New Stage Screenshots!

We’re doing our best to release an extra level for our Keen Demo as soon as possible. We already have a lot of bug fixes and graphical improvements, but we REALLY want to show people some more playable content.

What we’ve been tentatively dubbing “the prison stage”, or even “level 5” is going to add two new mechanics: pushing blocks and destroying blocks. The level, set in a private prison facility to where Kim was taken after being captured on Level 4 (the factory) also debuts the sentry bot — a very strong robot that will only activate when it sees Kim. The overall tone of this level is a bit darker, but still ironic, as most of the game’s art.

Pushable blocks allow for more complex accessibility puzzles, as well as Sokoban-like segments. When combined to breakable blocks, pushable blocks can form locks that can only be opened from one side.

Global Game Jam 2017 – SUPER RAD LASER

I know the whole point of a Global Game Jam is to try working with new people and yatta yatta, but we, at Cat Nigiri, are so morbidly codependent we had to work together. Team was Me (Caio, Game Designer), Juliane (Music), Frango (Art), ex-Cat Nigiri Marcello (Game Designer) and Estevão (awesome programmer at Hoplon).

We came up with this hyper-80ies sort-of-shooter called SUPER RAD LASER, about a laser beam, set in a super rad universe. The theme for this year’s GGJ was “waves”, so a light beam made sense. Player controls the amplitude and the frequency of the beam, and shoots a pulse to damage enemies.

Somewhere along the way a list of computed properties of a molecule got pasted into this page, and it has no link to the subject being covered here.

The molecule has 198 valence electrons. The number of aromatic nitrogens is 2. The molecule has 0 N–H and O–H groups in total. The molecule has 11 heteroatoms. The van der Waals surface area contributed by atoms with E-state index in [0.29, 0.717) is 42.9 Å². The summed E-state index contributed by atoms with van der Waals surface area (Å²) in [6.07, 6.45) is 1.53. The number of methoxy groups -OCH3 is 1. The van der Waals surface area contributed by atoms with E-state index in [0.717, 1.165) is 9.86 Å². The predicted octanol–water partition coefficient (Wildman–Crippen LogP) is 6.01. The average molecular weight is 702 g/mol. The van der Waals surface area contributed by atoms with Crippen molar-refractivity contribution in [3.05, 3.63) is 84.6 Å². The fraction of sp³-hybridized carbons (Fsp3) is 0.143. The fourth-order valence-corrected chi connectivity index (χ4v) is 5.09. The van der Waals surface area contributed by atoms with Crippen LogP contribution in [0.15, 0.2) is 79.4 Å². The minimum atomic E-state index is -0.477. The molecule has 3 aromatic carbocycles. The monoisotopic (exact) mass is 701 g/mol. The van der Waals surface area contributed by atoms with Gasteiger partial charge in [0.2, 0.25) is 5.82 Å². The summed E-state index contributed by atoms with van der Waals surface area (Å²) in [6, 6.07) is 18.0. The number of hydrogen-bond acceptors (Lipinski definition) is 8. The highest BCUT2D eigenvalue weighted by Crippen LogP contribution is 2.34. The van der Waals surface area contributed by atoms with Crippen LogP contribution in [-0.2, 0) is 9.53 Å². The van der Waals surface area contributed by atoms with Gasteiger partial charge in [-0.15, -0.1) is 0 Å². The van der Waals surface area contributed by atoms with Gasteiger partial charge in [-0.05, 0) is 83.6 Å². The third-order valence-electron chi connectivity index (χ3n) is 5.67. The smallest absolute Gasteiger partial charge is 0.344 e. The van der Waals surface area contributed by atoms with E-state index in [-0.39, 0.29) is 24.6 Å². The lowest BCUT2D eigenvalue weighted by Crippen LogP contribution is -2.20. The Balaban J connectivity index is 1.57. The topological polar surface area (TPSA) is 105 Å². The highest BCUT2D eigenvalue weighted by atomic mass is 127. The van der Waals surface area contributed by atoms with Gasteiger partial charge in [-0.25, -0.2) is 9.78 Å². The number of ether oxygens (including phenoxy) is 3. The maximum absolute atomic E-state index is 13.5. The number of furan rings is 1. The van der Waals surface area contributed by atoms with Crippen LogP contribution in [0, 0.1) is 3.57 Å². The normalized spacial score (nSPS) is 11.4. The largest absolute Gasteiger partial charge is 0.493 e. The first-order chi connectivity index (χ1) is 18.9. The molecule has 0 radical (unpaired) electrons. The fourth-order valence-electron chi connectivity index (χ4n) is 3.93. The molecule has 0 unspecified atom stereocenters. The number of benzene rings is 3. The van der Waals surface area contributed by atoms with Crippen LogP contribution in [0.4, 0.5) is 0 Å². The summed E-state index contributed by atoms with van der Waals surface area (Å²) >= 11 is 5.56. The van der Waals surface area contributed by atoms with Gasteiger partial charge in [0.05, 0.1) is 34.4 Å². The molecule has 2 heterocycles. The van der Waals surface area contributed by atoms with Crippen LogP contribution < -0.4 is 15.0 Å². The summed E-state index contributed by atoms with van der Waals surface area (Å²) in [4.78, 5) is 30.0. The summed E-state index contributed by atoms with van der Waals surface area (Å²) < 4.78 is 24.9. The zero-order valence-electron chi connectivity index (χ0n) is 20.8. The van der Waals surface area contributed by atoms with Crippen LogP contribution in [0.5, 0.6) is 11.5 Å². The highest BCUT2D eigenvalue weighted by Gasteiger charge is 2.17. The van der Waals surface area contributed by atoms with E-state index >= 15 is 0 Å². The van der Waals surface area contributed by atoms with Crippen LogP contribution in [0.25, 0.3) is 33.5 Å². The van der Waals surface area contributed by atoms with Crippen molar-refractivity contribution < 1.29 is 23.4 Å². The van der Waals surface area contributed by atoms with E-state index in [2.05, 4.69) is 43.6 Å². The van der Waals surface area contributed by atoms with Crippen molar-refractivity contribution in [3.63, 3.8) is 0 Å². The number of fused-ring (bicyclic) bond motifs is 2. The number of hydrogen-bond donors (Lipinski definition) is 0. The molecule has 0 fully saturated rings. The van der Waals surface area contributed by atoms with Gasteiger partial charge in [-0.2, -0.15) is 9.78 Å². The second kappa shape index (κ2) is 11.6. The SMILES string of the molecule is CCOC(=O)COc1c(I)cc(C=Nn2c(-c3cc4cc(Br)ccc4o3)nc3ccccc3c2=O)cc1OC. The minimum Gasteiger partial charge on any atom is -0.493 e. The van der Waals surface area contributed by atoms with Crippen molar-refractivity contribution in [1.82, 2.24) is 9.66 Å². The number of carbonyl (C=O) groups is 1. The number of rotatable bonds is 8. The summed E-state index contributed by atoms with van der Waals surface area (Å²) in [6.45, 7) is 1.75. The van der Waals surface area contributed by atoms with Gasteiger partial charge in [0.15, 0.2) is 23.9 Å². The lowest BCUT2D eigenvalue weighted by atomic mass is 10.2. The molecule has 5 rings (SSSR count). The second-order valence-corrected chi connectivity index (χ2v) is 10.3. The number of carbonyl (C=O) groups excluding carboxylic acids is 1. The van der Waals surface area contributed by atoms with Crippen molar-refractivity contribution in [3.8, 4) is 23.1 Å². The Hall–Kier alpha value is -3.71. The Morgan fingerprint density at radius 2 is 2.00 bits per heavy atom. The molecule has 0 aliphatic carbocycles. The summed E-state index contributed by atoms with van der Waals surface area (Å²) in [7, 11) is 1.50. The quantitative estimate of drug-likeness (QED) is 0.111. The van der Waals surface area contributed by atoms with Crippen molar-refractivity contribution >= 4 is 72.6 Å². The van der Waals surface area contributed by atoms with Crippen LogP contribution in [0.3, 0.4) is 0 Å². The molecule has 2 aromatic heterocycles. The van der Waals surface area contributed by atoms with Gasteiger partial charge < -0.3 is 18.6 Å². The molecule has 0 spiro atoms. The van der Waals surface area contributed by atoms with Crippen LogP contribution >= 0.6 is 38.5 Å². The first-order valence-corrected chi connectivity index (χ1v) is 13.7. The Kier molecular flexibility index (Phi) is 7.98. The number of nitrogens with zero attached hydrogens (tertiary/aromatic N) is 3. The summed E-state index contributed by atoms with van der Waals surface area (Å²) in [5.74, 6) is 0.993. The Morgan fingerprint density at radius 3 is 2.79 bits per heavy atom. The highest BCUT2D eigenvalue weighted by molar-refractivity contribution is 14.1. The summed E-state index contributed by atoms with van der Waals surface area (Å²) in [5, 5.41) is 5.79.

Aside from the futuristic skyline, all art and animation was made entirely by Frango during the jam. He is  THAT fast. The music, by Juliane, reminds me a lot of Giorgio Moroder’s work. In fact, the game was supposed to be about Giorgio Moroder shooting stuff — we’d call him “Giorgio Marauder”, but we went for a more abstract approach later on.

Game design-wise, the game is somewhat broken as of now, as it has a clear dominant strategy. We — that was basically Marcello at that point — were able to mitigate that though level design, but some key features were still missing at the end of the jam, making balancing this game a tricky task.

The game was coded in Unity 5, and we plan to release a better-balanced, low-bug version soon.

Download it HERE!

Why Keen has a Flexible Campaign on Indiegogo?

Flexible campaigns are often used when a project is live. It generates additional revenue to help developers shape up the experiences.

Simply put: We’ll deliver Keen no matter what. The Flexible Campaign simply allows us to create more –– with your insights.

Back Keen on Indiegogo!


Our backers, players and fans will get to play the game with its core mechanics no matter if we reach the goal. We opened the crowdfunding campaign to allow players to get more involved with the project, and to be able to participate in a special way. This means that every penny we get goes directly into the creation of additional content. The more we gather, the more fun we’ll be able to create.

This will make the game ––much–– better in three major ways:

  1. We’ll be able to get more people in the team to launch the game faster with much more quality;
  2. The input and participation from the community would create unique tailor-made experiences;
  3. More levels and more gameplay with additional and creative content.

To back up this compromise, we have solid playable builds, such as the Pre-Alpha and the Alpha versions you can play for free. Backers will get to play closed Beta versions as we build up the levels.